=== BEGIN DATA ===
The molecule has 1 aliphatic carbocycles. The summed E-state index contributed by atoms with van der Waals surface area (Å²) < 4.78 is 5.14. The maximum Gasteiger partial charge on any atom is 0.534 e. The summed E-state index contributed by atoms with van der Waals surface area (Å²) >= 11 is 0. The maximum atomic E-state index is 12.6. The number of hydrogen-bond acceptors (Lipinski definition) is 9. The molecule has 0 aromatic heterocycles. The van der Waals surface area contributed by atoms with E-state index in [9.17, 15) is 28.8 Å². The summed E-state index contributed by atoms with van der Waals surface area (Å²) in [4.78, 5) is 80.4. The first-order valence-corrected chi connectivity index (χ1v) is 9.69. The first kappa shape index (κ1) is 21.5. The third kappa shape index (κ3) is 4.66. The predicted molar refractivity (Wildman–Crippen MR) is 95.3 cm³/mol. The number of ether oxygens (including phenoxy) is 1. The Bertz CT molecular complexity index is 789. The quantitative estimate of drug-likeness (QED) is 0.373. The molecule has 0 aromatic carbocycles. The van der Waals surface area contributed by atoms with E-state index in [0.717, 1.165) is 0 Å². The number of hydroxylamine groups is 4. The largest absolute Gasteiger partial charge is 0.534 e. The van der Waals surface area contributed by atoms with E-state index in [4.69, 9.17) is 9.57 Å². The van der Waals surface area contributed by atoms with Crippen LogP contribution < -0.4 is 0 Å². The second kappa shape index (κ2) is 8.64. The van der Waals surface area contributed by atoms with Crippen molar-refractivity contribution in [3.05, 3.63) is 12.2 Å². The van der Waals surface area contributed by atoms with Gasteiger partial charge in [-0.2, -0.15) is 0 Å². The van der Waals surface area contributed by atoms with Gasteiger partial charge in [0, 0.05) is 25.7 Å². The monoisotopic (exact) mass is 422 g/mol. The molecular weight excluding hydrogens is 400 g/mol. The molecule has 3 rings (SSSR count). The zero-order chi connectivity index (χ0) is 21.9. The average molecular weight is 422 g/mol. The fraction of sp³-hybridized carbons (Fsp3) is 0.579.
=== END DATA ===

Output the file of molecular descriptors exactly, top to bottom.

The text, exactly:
The molecule has 1 aliphatic carbocycles. The summed E-state index contributed by atoms with van der Waals surface area (Å²) < 4.78 is 5.14. The maximum Gasteiger partial charge on any atom is 0.534 e. The summed E-state index contributed by atoms with van der Waals surface area (Å²) >= 11 is 0. The maximum atomic E-state index is 12.6. The number of hydrogen-bond acceptors (Lipinski definition) is 9. The molecule has 0 aromatic heterocycles. The van der Waals surface area contributed by atoms with E-state index in [9.17, 15) is 28.8 Å². The summed E-state index contributed by atoms with van der Waals surface area (Å²) in [4.78, 5) is 80.4. The first-order valence-corrected chi connectivity index (χ1v) is 9.69. The first kappa shape index (κ1) is 21.5. The third kappa shape index (κ3) is 4.66. The predicted molar refractivity (Wildman–Crippen MR) is 95.3 cm³/mol. The number of ether oxygens (including phenoxy) is 1. The Bertz CT molecular complexity index is 789. The quantitative estimate of drug-likeness (QED) is 0.373. The molecule has 0 aromatic carbocycles. The van der Waals surface area contributed by atoms with E-state index in [0.717, 1.165) is 0 Å². The number of hydroxylamine groups is 4. The largest absolute Gasteiger partial charge is 0.534 e. The van der Waals surface area contributed by atoms with E-state index in [4.69, 9.17) is 9.57 Å². The van der Waals surface area contributed by atoms with Crippen LogP contribution < -0.4 is 0 Å². The second kappa shape index (κ2) is 8.64. The van der Waals surface area contributed by atoms with Crippen molar-refractivity contribution in [3.05, 3.63) is 12.2 Å². The van der Waals surface area contributed by atoms with Gasteiger partial charge in [-0.2, -0.15) is 0 Å². The van der Waals surface area contributed by atoms with Gasteiger partial charge in [0, 0.05) is 25.7 Å². The monoisotopic (exact) mass is 422 g/mol. The molecular weight excluding hydrogens is 400 g/mol. The molecule has 3 rings (SSSR count). The zero-order chi connectivity index (χ0) is 21.9. The average molecular weight is 422 g/mol. The fraction of sp³-hybridized carbons (Fsp3) is 0.579.